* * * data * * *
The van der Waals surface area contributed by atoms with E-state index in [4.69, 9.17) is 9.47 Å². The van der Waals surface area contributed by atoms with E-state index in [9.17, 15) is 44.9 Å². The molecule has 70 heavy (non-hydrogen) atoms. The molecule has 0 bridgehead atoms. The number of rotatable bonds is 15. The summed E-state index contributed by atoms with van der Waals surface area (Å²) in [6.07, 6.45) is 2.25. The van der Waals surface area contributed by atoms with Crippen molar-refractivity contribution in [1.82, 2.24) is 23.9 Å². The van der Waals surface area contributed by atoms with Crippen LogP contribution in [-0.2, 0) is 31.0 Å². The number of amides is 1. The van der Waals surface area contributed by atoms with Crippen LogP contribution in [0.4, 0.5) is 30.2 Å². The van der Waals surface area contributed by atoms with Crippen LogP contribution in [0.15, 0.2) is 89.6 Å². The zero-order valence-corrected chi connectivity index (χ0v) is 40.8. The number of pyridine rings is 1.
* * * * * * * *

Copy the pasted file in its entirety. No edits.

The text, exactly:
The van der Waals surface area contributed by atoms with E-state index in [4.69, 9.17) is 9.47 Å². The van der Waals surface area contributed by atoms with E-state index in [9.17, 15) is 44.9 Å². The molecule has 70 heavy (non-hydrogen) atoms. The molecule has 0 bridgehead atoms. The number of rotatable bonds is 15. The summed E-state index contributed by atoms with van der Waals surface area (Å²) in [6.07, 6.45) is 2.25. The van der Waals surface area contributed by atoms with Crippen molar-refractivity contribution in [1.82, 2.24) is 23.9 Å². The van der Waals surface area contributed by atoms with Crippen LogP contribution in [-0.2, 0) is 31.0 Å². The number of amides is 1. The van der Waals surface area contributed by atoms with Crippen LogP contribution in [0.4, 0.5) is 30.2 Å². The van der Waals surface area contributed by atoms with Crippen LogP contribution in [0.15, 0.2) is 89.6 Å². The zero-order valence-corrected chi connectivity index (χ0v) is 40.8. The number of pyridine rings is 1.